Scaled-back global warming initiatives in Japan and Australia are moving the world further away from preventing the most dangerous effects of climate change, three research groups said in a joint analysis released Wednesday.
The Climate Action Tracker report concludes that weakened government action put global temperatures on pace to rise 3.7 degrees Celsius by 2100, compared to 3.1 °C if the world's 24 biggest emitters met national pledges made at the 2009 United Nations climate talks in Copenhagen.
“We are seeing a major risk of a further downward spiral in ambition, a retreat from action, and a re-carbonisation of the energy system led by the use of coal,” said Bill Hare, director of Climate Analytics, one of three research groups behind the Climate Action Tracker project.
Japan, pushed away from nuclear power in the wake of the 2011 Fukushima Daiichi nuclear disaster, recently backed away from its pledge to cut emissions 25 percent below 1990 levels by 2020. Officials replaced it with a pledge to cut them 3.8 percent compared to the higher 2005 baseline.
The new report is the latest to warn of a big gap between national-level pledges and the emissions cuts needed to limit the global temperature rise to 2 °C above pre-industrial levels, which scientists say would help avoid some of the most severe effects of warming.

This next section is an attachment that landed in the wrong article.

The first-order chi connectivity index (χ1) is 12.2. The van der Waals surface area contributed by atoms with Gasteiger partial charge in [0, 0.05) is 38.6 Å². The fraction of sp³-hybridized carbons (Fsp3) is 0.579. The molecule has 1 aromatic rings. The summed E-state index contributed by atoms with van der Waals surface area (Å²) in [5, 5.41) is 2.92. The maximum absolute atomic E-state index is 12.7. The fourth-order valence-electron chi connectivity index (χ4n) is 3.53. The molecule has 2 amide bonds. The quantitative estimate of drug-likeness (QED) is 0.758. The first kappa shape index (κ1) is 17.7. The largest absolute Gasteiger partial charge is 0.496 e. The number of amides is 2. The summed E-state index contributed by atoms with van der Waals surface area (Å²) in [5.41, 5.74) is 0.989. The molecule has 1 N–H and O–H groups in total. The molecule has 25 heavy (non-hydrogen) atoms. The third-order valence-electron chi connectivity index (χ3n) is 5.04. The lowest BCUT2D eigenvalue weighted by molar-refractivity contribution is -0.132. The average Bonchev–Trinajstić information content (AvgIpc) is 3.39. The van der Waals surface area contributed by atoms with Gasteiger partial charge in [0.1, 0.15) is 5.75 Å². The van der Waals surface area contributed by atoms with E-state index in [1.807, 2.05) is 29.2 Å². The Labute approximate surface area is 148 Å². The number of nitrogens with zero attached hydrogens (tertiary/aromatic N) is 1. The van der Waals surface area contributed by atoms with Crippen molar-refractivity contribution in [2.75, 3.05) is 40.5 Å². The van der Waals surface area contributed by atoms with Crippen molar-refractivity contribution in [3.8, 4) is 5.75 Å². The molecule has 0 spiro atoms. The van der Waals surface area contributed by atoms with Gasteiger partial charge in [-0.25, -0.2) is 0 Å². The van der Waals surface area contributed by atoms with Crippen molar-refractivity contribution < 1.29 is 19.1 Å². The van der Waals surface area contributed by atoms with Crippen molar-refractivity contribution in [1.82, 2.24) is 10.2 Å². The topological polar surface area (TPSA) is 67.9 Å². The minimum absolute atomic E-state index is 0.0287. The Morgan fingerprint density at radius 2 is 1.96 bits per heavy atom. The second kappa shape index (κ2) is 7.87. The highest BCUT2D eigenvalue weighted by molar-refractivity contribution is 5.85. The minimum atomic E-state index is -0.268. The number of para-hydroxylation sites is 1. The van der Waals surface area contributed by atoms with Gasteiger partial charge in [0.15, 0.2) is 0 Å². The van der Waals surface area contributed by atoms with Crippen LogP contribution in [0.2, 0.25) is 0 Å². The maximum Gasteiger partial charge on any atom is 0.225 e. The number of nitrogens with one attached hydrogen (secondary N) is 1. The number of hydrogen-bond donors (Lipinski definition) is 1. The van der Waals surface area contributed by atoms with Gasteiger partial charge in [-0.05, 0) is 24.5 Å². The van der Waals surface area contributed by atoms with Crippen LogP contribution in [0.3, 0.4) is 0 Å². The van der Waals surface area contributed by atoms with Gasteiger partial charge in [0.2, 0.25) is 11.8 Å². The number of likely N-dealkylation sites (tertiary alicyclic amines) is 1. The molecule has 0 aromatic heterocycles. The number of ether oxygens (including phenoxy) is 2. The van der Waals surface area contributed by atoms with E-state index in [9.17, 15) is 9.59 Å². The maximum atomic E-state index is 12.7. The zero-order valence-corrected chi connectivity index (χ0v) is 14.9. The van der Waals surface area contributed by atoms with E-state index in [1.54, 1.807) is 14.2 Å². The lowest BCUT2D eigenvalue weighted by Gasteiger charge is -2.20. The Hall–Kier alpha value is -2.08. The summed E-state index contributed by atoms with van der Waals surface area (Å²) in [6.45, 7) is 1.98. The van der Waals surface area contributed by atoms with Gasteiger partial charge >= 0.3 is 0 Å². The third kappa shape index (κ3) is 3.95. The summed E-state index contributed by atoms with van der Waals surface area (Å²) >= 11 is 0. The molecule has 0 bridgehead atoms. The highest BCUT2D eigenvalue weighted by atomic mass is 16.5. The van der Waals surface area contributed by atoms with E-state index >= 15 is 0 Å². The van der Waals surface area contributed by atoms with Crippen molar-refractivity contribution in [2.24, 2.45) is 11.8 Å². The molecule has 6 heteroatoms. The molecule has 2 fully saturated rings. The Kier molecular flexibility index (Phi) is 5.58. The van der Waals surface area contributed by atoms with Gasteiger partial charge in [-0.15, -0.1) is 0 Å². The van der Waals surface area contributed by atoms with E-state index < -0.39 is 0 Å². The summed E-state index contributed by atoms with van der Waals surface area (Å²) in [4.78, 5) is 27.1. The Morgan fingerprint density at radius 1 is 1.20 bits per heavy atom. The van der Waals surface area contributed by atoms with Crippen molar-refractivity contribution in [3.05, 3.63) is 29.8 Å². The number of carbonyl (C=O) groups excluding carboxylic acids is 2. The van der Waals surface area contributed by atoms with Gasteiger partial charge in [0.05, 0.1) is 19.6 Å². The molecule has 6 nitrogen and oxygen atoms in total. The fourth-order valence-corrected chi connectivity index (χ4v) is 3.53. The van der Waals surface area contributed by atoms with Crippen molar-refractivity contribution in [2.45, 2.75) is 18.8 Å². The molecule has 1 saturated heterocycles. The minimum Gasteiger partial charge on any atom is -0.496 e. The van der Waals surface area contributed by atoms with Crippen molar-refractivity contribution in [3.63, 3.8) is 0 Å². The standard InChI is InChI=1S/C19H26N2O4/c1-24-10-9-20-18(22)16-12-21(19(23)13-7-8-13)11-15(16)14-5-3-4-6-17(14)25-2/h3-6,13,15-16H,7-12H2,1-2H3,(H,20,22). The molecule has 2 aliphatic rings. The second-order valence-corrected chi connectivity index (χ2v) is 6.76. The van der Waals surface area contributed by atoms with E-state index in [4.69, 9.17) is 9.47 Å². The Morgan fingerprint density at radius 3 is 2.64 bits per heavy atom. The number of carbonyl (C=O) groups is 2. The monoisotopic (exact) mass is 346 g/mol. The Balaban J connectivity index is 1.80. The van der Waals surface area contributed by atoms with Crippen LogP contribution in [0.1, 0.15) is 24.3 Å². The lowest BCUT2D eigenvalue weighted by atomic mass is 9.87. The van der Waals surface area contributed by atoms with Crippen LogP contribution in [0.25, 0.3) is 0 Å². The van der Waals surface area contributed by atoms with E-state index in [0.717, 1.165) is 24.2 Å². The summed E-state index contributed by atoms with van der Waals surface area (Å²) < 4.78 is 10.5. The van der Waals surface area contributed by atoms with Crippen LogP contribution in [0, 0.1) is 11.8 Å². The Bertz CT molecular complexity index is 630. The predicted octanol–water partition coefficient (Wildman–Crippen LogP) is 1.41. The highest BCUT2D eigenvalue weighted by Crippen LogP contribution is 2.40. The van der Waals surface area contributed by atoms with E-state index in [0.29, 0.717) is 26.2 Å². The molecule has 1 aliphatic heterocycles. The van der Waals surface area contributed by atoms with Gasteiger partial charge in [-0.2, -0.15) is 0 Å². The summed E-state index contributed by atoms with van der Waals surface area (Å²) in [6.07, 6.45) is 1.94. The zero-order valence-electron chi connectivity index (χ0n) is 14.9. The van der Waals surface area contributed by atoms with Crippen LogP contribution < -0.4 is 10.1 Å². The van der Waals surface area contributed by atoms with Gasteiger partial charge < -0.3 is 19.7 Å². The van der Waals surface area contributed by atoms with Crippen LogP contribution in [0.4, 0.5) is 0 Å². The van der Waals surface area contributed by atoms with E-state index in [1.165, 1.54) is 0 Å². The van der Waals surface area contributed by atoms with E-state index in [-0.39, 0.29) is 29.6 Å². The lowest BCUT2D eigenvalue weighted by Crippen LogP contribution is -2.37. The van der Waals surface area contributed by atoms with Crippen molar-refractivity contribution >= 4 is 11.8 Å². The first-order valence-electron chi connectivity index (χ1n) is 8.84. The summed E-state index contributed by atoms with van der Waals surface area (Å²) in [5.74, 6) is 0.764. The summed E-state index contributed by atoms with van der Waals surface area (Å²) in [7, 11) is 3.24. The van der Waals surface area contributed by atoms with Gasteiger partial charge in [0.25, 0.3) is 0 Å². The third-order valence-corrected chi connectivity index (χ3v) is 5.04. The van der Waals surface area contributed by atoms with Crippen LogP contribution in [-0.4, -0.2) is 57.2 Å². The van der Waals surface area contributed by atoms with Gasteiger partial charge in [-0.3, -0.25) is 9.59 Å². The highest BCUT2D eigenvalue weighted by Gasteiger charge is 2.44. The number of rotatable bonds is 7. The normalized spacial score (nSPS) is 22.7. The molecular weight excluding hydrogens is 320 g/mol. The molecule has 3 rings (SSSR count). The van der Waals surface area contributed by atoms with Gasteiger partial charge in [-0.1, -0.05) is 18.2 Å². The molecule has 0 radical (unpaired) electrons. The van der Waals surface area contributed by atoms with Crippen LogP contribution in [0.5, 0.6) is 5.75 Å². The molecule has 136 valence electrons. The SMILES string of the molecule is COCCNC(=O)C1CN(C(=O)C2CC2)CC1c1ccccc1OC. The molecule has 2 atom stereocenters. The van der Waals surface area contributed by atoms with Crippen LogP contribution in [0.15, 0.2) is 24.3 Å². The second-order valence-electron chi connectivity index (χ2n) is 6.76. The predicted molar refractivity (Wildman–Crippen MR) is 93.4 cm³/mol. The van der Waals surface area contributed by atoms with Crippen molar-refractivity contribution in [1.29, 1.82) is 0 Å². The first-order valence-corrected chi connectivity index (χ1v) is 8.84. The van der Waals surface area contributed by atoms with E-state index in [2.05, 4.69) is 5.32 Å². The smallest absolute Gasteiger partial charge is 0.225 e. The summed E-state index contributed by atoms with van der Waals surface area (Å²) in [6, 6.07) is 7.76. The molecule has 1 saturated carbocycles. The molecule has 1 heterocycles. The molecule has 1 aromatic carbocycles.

The United Nations Environment Program warned in a Nov. 5 report that even if nations meet their existing pledges, emissions will be far above the level needed in 2020 to get on the “least-cost pathway” to stay within the temperature target.
And the International Energy Agency warned on Nov. 12 that despite stepped-up efforts by the U.S. and some other nations, the world is “on a trajectory consistent with a long-term average temperature increase of 3.6 °C, far above the internationally agreed 2 °C target.”